Abstract 12907: Inhibition of FoxO1-SIRT1 Signaling by Sustained Acetylation of PGC-1 Alpha Promotes Angiotensin II-Induced Vascular Senescence
Angiotensin II (Ang II) is a major mediator of the renin-angiotensin system and enables aging-associated cardiovascular diseases such as atherosclerosis through angiotensin type 1 receptors (AT1Rs). AT1R deficiency promotes longevity in mice; the mechanisms are poorly understood. The transcriptional coactivator peroxisome proliferator-activated receptor gamma coactivator-1α (PGC-1α) is a key negative regulator of aging-associated telomere and mitochondrial dysfunction, insulin resistance, and elevated oxidative stress, inferring its potential role in senescence pathogenesis. We posited that PGC-1α is an important regulator of Ang II-induced vascular senescence. We developed a PGC-1α+/-/ApoE-/- mouse model and show that PGC-1α deficiency (93%) results in enhanced (100%) susceptibility to Ang II-induced vascular senescence and concomitant reductions in SIRT1 (deacetylase for PGC-1α and FoxO1) and catalase expression (90% and 79%, respectively). We show that Ang II (100 nM) induces prolonged lysine acetylation of PGC-1α and releases the PGC-1α•FoxO1 transcriptional complex from the SIRT1 promoter, thus suppressing SIRT1 expression. SIRT1 reduction in turn promotes sustained acetylation of PGC-1α via a feedback loop mechanism. Moreover, overexpression of the acetylation defective mutant PGC-1α S570A coactivates FoxO1-dependent SIRT1 transcription and prevents Ang II-induced vascular smooth cell (VSMC) senescence through inhibition of FoxO1 phosphorylation. Consistently, PGC-1α depletion by siRNA accelerates Ang II-induced VSMC senescence. Our findings identify reversible prolonged acetylation of PGC-1α as an important molecular mechanism to fine-tune the positive feedback circuit of PGC-1α-FoxO1-SIRT1 signaling and unravel a novel function for PGC-1α as a negative regulator of vascular senescence. Modulation of PGC-1α acetylation may provide a viable therapeutic strategy in Ang II-dependent, aging-related cardiovascular diseases.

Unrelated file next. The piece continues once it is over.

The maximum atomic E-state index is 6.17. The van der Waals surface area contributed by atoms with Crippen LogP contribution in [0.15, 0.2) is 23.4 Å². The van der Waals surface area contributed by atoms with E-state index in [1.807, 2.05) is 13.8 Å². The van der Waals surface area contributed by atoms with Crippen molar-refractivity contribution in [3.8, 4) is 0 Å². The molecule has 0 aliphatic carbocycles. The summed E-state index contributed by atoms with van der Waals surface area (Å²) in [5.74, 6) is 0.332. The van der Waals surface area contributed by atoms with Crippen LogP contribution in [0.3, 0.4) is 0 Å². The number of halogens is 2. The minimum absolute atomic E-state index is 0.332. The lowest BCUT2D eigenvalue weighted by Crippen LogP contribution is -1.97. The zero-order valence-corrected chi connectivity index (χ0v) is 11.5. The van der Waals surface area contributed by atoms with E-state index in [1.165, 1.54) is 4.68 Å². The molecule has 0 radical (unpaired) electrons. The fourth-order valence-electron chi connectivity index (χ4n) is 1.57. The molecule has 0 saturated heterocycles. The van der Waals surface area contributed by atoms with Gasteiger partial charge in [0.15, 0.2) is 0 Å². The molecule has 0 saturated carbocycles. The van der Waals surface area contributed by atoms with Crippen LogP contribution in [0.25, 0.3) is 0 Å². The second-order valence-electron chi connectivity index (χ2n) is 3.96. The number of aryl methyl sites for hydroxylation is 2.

- © 2011 by American Heart Association, Inc.